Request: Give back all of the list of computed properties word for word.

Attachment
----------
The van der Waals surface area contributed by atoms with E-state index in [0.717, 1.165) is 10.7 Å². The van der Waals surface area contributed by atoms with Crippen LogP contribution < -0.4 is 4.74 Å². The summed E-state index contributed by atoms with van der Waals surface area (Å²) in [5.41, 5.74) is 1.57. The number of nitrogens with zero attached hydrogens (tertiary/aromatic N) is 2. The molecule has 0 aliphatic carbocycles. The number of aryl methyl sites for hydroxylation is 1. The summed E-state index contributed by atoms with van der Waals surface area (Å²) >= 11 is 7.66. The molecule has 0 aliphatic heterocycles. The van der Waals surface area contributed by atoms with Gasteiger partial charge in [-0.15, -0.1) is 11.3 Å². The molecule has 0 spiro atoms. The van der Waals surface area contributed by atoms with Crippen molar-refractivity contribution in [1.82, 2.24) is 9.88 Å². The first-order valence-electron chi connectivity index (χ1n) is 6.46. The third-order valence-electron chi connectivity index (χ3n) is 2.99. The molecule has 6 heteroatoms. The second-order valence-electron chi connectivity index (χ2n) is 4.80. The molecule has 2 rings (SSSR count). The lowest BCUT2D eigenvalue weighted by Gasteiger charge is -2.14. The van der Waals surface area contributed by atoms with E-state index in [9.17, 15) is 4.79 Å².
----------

The van der Waals surface area contributed by atoms with E-state index in [0.717, 1.165) is 10.7 Å². The van der Waals surface area contributed by atoms with Crippen LogP contribution < -0.4 is 4.74 Å². The summed E-state index contributed by atoms with van der Waals surface area (Å²) in [5.41, 5.74) is 1.57. The number of nitrogens with zero attached hydrogens (tertiary/aromatic N) is 2. The molecule has 0 aliphatic carbocycles. The number of aryl methyl sites for hydroxylation is 1. The summed E-state index contributed by atoms with van der Waals surface area (Å²) >= 11 is 7.66. The molecule has 0 aliphatic heterocycles. The van der Waals surface area contributed by atoms with Gasteiger partial charge in [-0.15, -0.1) is 11.3 Å². The molecule has 0 spiro atoms. The van der Waals surface area contributed by atoms with Crippen molar-refractivity contribution in [1.82, 2.24) is 9.88 Å². The first-order valence-electron chi connectivity index (χ1n) is 6.46. The third-order valence-electron chi connectivity index (χ3n) is 2.99. The molecule has 6 heteroatoms. The second-order valence-electron chi connectivity index (χ2n) is 4.80. The molecule has 2 rings (SSSR count). The lowest BCUT2D eigenvalue weighted by Gasteiger charge is -2.14. The van der Waals surface area contributed by atoms with E-state index in [9.17, 15) is 4.79 Å².